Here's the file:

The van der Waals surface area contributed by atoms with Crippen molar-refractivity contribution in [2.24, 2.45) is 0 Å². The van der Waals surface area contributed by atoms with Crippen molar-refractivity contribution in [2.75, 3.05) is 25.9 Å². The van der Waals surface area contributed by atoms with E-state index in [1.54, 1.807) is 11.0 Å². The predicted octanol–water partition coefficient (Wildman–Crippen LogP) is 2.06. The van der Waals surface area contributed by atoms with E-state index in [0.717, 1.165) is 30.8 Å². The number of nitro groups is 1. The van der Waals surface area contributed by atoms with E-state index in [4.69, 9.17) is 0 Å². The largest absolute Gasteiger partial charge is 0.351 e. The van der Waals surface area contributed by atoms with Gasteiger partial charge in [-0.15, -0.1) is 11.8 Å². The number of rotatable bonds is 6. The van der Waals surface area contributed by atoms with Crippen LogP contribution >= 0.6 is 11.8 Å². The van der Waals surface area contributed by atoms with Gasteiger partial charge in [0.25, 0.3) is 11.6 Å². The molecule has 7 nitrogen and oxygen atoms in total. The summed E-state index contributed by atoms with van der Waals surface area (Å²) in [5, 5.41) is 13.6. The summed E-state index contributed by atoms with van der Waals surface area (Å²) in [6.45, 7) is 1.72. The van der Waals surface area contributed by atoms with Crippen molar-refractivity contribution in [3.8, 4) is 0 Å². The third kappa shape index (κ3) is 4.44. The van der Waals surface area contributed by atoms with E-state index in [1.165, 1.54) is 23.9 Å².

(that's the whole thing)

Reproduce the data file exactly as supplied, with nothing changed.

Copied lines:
The van der Waals surface area contributed by atoms with Crippen molar-refractivity contribution in [2.24, 2.45) is 0 Å². The van der Waals surface area contributed by atoms with Crippen molar-refractivity contribution in [2.75, 3.05) is 25.9 Å². The van der Waals surface area contributed by atoms with E-state index in [1.54, 1.807) is 11.0 Å². The predicted octanol–water partition coefficient (Wildman–Crippen LogP) is 2.06. The van der Waals surface area contributed by atoms with E-state index in [0.717, 1.165) is 30.8 Å². The number of nitro groups is 1. The van der Waals surface area contributed by atoms with E-state index in [4.69, 9.17) is 0 Å². The largest absolute Gasteiger partial charge is 0.351 e. The van der Waals surface area contributed by atoms with Gasteiger partial charge in [-0.15, -0.1) is 11.8 Å². The number of rotatable bonds is 6. The van der Waals surface area contributed by atoms with Crippen LogP contribution >= 0.6 is 11.8 Å². The van der Waals surface area contributed by atoms with Gasteiger partial charge in [0.25, 0.3) is 11.6 Å². The molecule has 7 nitrogen and oxygen atoms in total. The summed E-state index contributed by atoms with van der Waals surface area (Å²) in [5, 5.41) is 13.6. The summed E-state index contributed by atoms with van der Waals surface area (Å²) in [6.45, 7) is 1.72. The van der Waals surface area contributed by atoms with Crippen molar-refractivity contribution in [3.8, 4) is 0 Å². The third kappa shape index (κ3) is 4.44. The van der Waals surface area contributed by atoms with E-state index in [1.165, 1.54) is 23.9 Å².